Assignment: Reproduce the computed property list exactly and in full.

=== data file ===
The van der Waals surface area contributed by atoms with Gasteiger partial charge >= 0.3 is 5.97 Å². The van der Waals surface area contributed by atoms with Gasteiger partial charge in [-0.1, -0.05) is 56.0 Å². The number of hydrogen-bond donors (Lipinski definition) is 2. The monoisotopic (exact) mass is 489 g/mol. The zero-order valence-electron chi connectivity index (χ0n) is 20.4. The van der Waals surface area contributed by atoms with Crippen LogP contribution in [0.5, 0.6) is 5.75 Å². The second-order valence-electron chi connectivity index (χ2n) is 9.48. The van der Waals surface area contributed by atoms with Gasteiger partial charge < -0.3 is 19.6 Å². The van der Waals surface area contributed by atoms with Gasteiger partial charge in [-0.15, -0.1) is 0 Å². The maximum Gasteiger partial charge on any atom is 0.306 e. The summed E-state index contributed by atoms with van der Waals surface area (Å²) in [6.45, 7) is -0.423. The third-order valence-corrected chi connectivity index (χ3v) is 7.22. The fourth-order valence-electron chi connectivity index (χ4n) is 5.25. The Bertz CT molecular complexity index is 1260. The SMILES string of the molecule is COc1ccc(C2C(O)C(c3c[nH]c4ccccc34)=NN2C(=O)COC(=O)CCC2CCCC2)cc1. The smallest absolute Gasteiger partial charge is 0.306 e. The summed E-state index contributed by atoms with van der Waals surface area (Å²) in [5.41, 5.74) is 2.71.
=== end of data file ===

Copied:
The van der Waals surface area contributed by atoms with Gasteiger partial charge >= 0.3 is 5.97 Å². The van der Waals surface area contributed by atoms with Gasteiger partial charge in [-0.1, -0.05) is 56.0 Å². The number of hydrogen-bond donors (Lipinski definition) is 2. The monoisotopic (exact) mass is 489 g/mol. The zero-order valence-electron chi connectivity index (χ0n) is 20.4. The van der Waals surface area contributed by atoms with Crippen LogP contribution in [0.5, 0.6) is 5.75 Å². The second-order valence-electron chi connectivity index (χ2n) is 9.48. The van der Waals surface area contributed by atoms with Gasteiger partial charge < -0.3 is 19.6 Å². The van der Waals surface area contributed by atoms with Gasteiger partial charge in [-0.15, -0.1) is 0 Å². The maximum Gasteiger partial charge on any atom is 0.306 e. The summed E-state index contributed by atoms with van der Waals surface area (Å²) in [6.45, 7) is -0.423. The third-order valence-corrected chi connectivity index (χ3v) is 7.22. The fourth-order valence-electron chi connectivity index (χ4n) is 5.25. The Bertz CT molecular complexity index is 1260. The SMILES string of the molecule is COc1ccc(C2C(O)C(c3c[nH]c4ccccc34)=NN2C(=O)COC(=O)CCC2CCCC2)cc1. The smallest absolute Gasteiger partial charge is 0.306 e. The summed E-state index contributed by atoms with van der Waals surface area (Å²) in [5.41, 5.74) is 2.71.